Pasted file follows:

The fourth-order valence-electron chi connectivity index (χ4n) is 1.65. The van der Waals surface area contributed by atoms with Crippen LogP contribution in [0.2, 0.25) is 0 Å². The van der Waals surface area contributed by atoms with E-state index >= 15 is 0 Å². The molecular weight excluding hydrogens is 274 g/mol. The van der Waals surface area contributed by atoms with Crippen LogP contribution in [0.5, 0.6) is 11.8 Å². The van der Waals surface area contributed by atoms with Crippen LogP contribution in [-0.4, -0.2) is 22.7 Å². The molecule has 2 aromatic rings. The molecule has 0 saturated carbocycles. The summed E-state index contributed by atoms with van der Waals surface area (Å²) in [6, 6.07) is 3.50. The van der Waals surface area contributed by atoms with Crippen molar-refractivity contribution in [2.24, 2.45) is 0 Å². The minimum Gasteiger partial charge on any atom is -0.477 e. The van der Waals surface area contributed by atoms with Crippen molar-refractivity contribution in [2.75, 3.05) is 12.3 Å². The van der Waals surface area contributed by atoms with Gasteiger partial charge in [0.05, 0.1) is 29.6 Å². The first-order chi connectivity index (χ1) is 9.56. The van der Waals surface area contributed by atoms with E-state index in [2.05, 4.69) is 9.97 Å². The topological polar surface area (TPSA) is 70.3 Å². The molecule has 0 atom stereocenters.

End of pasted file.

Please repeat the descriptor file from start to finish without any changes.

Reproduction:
The fourth-order valence-electron chi connectivity index (χ4n) is 1.65. The van der Waals surface area contributed by atoms with Crippen LogP contribution in [0.2, 0.25) is 0 Å². The van der Waals surface area contributed by atoms with E-state index >= 15 is 0 Å². The molecular weight excluding hydrogens is 274 g/mol. The van der Waals surface area contributed by atoms with Crippen LogP contribution in [0.5, 0.6) is 11.8 Å². The van der Waals surface area contributed by atoms with Crippen LogP contribution in [-0.4, -0.2) is 22.7 Å². The molecule has 2 aromatic rings. The molecule has 0 saturated carbocycles. The summed E-state index contributed by atoms with van der Waals surface area (Å²) in [6, 6.07) is 3.50. The van der Waals surface area contributed by atoms with Crippen molar-refractivity contribution in [2.24, 2.45) is 0 Å². The minimum Gasteiger partial charge on any atom is -0.477 e. The van der Waals surface area contributed by atoms with Crippen molar-refractivity contribution in [2.75, 3.05) is 12.3 Å². The van der Waals surface area contributed by atoms with Gasteiger partial charge in [0.05, 0.1) is 29.6 Å². The first-order chi connectivity index (χ1) is 9.56. The van der Waals surface area contributed by atoms with E-state index in [2.05, 4.69) is 9.97 Å². The topological polar surface area (TPSA) is 70.3 Å². The molecule has 0 atom stereocenters.